As soon as the introductory procedure had begun, all government opponents started to hyperventilate, as well as most mainstream media, which are almost without exception against the current cabinet. All allegations, prejudices and lies concerning tobacco, smoking and smokers were brought together and connected with criticism of the government. Day after day, the horror news came thick and fast. Within the first two days of the introductory procedure the Ministry of the Interior’s server broke down several times, the 100,000-mark was surpassed within 72 hours. Is has not happened often, that the „magical“ number of 100,000 could already be reached during the introductory procedure. The initiators and sympathizers were crowing, as they saw the petition as a vote over the government coalition that had been working for just a few months. 591.146 people had supported the petition. From the 1st to the 8th of October 2018 the actual registration process was performed. Meanwhile the government had announced, that a referendum would be conducted, if the number of signatories surpassed 900,000. 881,569 Austrians signed the petition, i.e.
13,82 % of the eligible voters. In the end, the disappointment was massive: There was no notable growth of support in comparison to the introductory procedure. The target audience for a general smoking ban was exhausted, the idea of triumphing in a referendum against the government was dead.
Especially great was the disappointment of the media, as the journalists once more had to recognize that their power of influencing society has definitive limits. The “outrage“ about the fact, that there would be no referendum, although the 100,000-mark had been surpassed, continued for a few days, but then calm and normality returned. Analyses of the numbers of supporters allow a clear picture: There was more support in areas with a generally strong percentage of Green voters, few support in the countryside and in the formerly Red and nowadays Blue core electorate areas. We can only wonder: Was this really a vote about the government coalition, which did not find more sympathizers, or is the endorsement of smoking bans seamlessly congruent with a certain mindset?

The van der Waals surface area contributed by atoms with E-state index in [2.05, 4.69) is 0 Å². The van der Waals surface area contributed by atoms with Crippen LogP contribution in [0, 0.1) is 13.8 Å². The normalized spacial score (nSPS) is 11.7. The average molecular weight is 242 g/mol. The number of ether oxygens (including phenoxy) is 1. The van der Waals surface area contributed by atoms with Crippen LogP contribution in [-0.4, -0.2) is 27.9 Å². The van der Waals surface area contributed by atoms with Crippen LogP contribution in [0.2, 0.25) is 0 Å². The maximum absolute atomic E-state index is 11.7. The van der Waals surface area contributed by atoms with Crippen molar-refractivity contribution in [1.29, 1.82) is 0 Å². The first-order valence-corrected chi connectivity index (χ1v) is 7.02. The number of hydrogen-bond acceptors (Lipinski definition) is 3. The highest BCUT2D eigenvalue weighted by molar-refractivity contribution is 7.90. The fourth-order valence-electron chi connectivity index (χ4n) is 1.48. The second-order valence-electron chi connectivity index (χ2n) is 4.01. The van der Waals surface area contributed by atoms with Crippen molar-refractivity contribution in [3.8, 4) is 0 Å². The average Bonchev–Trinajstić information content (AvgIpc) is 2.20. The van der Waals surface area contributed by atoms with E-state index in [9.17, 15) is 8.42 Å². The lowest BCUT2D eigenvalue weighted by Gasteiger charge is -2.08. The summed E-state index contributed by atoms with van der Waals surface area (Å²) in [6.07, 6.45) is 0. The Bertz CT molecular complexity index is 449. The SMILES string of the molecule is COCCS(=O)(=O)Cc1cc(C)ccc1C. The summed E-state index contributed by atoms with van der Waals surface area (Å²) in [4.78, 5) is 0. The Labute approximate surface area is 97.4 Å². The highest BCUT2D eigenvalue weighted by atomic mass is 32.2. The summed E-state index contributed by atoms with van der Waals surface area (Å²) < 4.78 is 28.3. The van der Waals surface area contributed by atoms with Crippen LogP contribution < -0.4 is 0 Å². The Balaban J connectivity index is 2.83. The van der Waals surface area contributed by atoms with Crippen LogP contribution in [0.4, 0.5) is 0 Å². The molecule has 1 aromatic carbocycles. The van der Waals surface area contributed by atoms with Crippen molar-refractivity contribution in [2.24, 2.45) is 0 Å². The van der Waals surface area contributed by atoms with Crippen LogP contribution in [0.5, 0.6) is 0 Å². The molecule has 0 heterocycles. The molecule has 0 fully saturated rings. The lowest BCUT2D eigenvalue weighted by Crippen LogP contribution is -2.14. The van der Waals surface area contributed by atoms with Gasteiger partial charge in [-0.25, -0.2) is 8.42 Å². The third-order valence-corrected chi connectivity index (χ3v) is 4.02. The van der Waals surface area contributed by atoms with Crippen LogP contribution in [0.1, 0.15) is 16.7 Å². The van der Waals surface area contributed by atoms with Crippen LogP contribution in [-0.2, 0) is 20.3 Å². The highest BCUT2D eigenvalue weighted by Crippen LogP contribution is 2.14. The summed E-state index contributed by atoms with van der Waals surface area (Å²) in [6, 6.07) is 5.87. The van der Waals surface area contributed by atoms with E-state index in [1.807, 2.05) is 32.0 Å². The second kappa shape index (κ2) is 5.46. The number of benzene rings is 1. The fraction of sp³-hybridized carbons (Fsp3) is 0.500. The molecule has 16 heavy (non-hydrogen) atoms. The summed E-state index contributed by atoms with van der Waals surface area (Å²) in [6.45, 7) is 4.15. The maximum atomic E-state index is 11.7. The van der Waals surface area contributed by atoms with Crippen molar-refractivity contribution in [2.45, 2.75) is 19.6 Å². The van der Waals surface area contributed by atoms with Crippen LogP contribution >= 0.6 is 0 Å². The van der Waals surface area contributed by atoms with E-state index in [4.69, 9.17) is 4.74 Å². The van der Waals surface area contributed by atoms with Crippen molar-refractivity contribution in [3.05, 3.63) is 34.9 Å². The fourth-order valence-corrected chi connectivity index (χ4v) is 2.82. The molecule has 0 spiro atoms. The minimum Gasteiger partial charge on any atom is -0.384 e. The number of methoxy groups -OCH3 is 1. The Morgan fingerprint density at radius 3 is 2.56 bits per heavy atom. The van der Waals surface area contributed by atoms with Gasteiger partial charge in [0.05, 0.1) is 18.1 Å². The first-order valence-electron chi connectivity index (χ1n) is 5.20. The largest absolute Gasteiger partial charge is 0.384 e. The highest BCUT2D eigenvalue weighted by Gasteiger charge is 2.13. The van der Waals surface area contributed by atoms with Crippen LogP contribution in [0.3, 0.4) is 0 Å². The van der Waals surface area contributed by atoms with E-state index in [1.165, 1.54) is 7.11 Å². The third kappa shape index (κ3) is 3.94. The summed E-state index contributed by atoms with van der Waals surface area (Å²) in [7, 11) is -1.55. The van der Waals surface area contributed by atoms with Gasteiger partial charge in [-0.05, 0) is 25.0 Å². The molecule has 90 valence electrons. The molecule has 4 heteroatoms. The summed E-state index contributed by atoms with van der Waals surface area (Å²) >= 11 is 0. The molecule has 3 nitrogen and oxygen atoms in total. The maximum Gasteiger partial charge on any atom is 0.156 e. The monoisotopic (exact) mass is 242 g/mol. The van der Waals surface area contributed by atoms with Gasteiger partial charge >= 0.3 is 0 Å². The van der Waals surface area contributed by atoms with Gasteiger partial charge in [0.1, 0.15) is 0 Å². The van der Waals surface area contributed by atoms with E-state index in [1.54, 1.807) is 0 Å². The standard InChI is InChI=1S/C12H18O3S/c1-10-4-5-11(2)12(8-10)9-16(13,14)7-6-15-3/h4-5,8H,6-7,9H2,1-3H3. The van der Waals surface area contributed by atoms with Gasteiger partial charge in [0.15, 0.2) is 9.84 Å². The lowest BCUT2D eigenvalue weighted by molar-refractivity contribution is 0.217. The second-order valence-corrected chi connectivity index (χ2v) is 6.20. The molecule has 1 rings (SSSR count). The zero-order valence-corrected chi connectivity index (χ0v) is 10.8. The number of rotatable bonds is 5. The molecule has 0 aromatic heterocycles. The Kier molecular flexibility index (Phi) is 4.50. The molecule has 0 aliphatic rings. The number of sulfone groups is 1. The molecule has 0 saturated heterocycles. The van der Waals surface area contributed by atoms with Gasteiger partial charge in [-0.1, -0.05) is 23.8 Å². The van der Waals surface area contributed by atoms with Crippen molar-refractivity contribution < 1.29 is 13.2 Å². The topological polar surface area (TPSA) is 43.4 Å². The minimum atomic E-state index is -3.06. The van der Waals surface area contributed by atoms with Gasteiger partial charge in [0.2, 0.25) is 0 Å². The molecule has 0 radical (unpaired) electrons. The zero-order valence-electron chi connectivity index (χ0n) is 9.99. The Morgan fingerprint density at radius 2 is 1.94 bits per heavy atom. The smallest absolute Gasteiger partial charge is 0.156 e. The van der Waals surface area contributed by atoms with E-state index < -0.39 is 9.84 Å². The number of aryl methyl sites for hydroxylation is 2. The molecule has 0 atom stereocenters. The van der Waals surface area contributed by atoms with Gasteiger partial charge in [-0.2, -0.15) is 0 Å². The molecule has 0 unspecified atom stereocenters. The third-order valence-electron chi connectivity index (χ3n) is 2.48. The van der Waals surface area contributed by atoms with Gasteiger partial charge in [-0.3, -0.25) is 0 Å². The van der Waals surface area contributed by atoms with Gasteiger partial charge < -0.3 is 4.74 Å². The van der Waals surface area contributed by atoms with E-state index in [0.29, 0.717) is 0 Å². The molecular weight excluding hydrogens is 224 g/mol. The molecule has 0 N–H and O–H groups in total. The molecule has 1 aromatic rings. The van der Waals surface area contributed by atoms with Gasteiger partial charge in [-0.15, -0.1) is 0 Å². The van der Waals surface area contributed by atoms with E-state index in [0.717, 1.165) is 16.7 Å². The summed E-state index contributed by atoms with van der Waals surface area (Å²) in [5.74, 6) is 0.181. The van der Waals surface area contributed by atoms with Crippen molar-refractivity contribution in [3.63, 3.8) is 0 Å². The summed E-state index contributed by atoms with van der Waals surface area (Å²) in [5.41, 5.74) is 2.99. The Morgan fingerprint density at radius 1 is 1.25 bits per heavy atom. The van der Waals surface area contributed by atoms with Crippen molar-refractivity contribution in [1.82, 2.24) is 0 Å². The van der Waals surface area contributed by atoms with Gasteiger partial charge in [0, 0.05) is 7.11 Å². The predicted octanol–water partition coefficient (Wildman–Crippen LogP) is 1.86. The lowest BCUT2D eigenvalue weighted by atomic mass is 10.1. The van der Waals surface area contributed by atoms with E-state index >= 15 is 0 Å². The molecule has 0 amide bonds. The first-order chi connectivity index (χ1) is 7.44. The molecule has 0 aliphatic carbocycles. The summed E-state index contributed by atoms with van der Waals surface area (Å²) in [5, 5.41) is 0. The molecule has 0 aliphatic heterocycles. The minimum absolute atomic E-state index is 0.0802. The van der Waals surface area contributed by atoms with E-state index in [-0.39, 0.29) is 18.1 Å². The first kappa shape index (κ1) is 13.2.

In conclusion, Austria is no longer governed by a lack of alternatives, not in a general context, and not in issues of detail. Hysterical conviction politics can be overcome, within less than a year in office, the government has broken with old patterns of thinking several times and dared to make its own decisions. Without doubt, we, the smokers in Austria are the beneficiaries of this development, which maybe could be replicated elsewhere.